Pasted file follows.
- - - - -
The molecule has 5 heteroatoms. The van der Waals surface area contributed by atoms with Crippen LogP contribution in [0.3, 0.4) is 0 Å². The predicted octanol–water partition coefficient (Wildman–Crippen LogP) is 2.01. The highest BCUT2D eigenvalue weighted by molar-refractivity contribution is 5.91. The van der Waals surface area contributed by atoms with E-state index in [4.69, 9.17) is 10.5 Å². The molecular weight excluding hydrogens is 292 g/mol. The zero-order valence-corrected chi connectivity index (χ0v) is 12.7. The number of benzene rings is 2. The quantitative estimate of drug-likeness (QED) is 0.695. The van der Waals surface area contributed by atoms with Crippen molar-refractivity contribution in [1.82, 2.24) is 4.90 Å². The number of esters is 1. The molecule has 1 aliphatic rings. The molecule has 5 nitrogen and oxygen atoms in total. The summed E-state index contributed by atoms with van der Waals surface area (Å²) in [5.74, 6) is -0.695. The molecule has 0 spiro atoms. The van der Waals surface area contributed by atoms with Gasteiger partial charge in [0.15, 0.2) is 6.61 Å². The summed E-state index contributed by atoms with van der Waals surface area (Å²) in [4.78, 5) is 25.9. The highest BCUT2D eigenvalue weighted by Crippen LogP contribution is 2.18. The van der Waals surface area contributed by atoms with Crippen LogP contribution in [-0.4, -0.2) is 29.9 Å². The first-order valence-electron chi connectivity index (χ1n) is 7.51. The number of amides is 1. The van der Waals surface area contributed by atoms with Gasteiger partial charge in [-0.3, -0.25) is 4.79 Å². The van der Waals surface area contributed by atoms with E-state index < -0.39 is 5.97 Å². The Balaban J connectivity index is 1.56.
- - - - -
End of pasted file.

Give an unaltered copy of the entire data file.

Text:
The molecule has 5 heteroatoms. The van der Waals surface area contributed by atoms with Crippen LogP contribution in [0.3, 0.4) is 0 Å². The predicted octanol–water partition coefficient (Wildman–Crippen LogP) is 2.01. The highest BCUT2D eigenvalue weighted by molar-refractivity contribution is 5.91. The van der Waals surface area contributed by atoms with E-state index in [4.69, 9.17) is 10.5 Å². The molecular weight excluding hydrogens is 292 g/mol. The zero-order valence-corrected chi connectivity index (χ0v) is 12.7. The number of benzene rings is 2. The quantitative estimate of drug-likeness (QED) is 0.695. The van der Waals surface area contributed by atoms with Crippen molar-refractivity contribution in [1.82, 2.24) is 4.90 Å². The number of esters is 1. The molecule has 1 aliphatic rings. The molecule has 5 nitrogen and oxygen atoms in total. The summed E-state index contributed by atoms with van der Waals surface area (Å²) in [5.74, 6) is -0.695. The molecule has 0 spiro atoms. The van der Waals surface area contributed by atoms with Gasteiger partial charge in [0.15, 0.2) is 6.61 Å². The summed E-state index contributed by atoms with van der Waals surface area (Å²) in [4.78, 5) is 25.9. The highest BCUT2D eigenvalue weighted by Crippen LogP contribution is 2.18. The van der Waals surface area contributed by atoms with Crippen LogP contribution in [-0.4, -0.2) is 29.9 Å². The first-order valence-electron chi connectivity index (χ1n) is 7.51. The number of amides is 1. The van der Waals surface area contributed by atoms with Gasteiger partial charge in [-0.3, -0.25) is 4.79 Å². The van der Waals surface area contributed by atoms with E-state index < -0.39 is 5.97 Å². The Balaban J connectivity index is 1.56.